I have stumbled across a new collection of MP cases, put together by the National Park Service. This list is by no means exhaustive, I’m sure, but it’s a start, and I see several names I don’t recognize, as well as nuggets of information I didn’t have for cases already on Charley.
For example, it turns out that Trenny Lynn Gibson‘s real name is Teresa. Who knew? Even the NCMEC lists her as Trenny.
Anyway: woo! I hope they keep it current.
This week’s Flashback Friday case is Steven Dick Kirchhoff, who disappeared from Waterloo, Iowa on January 24, 1978. He was 22 years old. Foul play is strongly suspected in his case: Kirchhoff was a known drug dealer, he was allegedly carrying $8k in cash on the day of his disappearance, and a neighbor heard bumping noises and someone crying out “Oh God, don’t do this to me!”
He may have been killed by Richard Forsyth, who himself disappeared from Waterloo in October 1979. It’s possible that Forsyth met with foul play also, or he may have hopped the border into Canada.
This week’s Flashback Friday case is Willie Ann Rucker, who went by her middle name. She was 27 and recently divorced when she disappeared from Waterloo, Iowa on April 8, 1979. Her family believes her boyfriend may have been involved; they were having problems.
I don’t have much on this case. Rucker’s son David Barrett, who was just a baby when she disappeared, became a professional football player, so there’s that.
This week’s Flashback Friday case is David Robert Sampson, a 21-year-old student at the University of Washington who disappeared from Seattle on March 1, 1977. I don’t know his major, but he was interested in “botany, hiking and environmental issues,” so perhaps it was something like biology.
Indications are Sampson left of his own accord; he took several possessions, including survival gear, a Bible and other religious materials, but no ID or cash. He may have joined some kind of cult; his case reminds me a bit of Robert Spurlock‘s. (I ought to do a Make-a-List Monday of cases where the MP is thought to have joined a cult.) It’s worth noting that Sampson disappeared at the tail end of the hippie era, and it sounds like he might have found that lifestyle agreeable.
But if he did join a cult, where has he been since 1977? Canada maybe? But if he left the country, how’d he cross the border without any identification?
I was able to get Sampson’s date of birth today from the Washington State Missing Person Search database. The anonymous author of the excellent Whereabouts Still Unknown blog has an entry for him as well. I couldn’t find anything about his disappearance in the newspaper archives, though, which isn’t surprising giving it was 1977 and he was a college student and a man at that. That profile of missing person is rarely covered in the news even today.
If he is still alive, and he may very well be, David Sampson would be 62 today. There’s a good chance his parents would be dead by now, but perhaps he has siblings or cousins who are still hoping for resolution in his case.
It has been brought to my attention that Walter Shannon Stevenson, whose case I resolved yesterday, has not been found after all. This article, from which I got the original information, has issued a retraction. A suspect, Jeffrey May, has been charged with his murder, but Walter’s case is currently a no-body homicide.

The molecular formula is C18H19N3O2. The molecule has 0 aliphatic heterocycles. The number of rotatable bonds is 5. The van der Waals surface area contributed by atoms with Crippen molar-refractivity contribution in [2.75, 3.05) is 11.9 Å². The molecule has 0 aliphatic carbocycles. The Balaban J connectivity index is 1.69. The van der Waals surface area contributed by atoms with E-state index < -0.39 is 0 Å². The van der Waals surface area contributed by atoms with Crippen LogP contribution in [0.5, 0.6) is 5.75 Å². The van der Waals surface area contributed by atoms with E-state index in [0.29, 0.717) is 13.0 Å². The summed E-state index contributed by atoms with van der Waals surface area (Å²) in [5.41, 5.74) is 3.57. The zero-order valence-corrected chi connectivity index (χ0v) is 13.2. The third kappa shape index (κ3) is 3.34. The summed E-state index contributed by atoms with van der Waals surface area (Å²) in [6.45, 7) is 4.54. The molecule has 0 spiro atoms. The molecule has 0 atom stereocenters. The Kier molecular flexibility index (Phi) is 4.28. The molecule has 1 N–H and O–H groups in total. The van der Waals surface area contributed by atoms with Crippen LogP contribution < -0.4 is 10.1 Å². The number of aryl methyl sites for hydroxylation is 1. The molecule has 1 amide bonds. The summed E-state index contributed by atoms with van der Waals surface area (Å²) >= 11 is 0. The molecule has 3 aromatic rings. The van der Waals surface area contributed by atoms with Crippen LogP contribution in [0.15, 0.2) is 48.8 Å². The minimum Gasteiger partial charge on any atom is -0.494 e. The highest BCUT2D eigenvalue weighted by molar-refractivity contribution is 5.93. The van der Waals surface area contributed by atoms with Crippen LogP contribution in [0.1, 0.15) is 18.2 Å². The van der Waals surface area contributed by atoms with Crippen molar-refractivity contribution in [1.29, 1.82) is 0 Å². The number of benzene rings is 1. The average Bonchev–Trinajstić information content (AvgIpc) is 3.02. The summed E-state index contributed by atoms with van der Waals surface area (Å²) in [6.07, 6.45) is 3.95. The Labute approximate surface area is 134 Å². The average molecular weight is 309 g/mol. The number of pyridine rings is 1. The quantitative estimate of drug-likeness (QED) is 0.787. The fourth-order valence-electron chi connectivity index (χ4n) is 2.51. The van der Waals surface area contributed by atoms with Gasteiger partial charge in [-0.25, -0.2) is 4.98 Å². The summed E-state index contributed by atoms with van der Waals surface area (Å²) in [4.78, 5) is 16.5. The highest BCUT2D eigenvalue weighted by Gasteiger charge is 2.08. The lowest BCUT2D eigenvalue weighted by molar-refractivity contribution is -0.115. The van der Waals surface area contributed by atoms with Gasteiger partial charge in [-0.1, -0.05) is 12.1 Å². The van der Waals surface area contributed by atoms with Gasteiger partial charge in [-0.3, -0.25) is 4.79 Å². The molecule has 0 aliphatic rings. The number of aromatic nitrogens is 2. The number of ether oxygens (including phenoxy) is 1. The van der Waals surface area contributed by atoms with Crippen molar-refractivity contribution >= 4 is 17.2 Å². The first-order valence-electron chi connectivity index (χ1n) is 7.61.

I hope the body turns up soon. In the meantime, I’ll remove the resolved notice and put up Walter’s casefile again with the next update (probably today).
And speaking of murder-without-a-body cases, it looks like the only indicted suspect in Katherine and Sheila Lyon‘s 1975 disappearances is about to plead guilty. Some articles:
This isn’t the end of the story — there’s another suspect who is also believed to have been involved — but it might be the beginning of the end.
As of this writing, the Corpus Delicti section of Charley — my three lists of murder-without-a-body cases currently on the website — has approximately 615 names. (I saw “approximately” because a few names are on more than one list due to multiple defendants and multiple outcomes. I wish I could find the outcomes for more of those cases on List Three, which surely must have been resolved by now.)
For more details about murder-without-a-body cases, I highly recommend you check out Tad DiBiase’s website (particularly this PDF) and book.
Yeah, so yesterday afternoon I had written a bunch of updates, then I had to leave the house for my weekly therapy appointment, and upon my return I felt awfully tired and lay down for a nap, and didn’t wake up until it was too late to post said updates.
Well, they’re up now, and my new MP of the week is Beverly Joan Ribley, missing from Spring Valley, California on April 27, 1975 — 42 years ago. She’d be 71 if she were still alive, but I doubt that she is.
I also added new pics of JoJo Boswell and Tiffani Amber Streling yesterday.
I promise I will TRY very hard to get my “weekly features” obligations actually met this weekend. (Any suggestions for Sunday?) This week’s Flashback Friday case is actually three cases: Norma Louise Houghland, a 27-year-old mother, and her two sons, 8-year-old Richard Allen Houghland and 6-year-old Thomas James Houghland. They vanished from Sacramento, California on July 15, 1978, but because Norma was divorced and her ex-husband, the boys’ father, lived out of state, no one realized they were missing for a week.
Given the condition of the family’s apartment — uncashed welfare check left behind, nothing missing, dishes in the sink — it seems unlikely they left on their own. Given the fact that Norma’s car has never been found, I think the most probable explanation for this triple disappearance is an automobile accident. Norma and the boys may be in a ravine or at the bottom of a cliff somewhere, or more likely in a lake or river.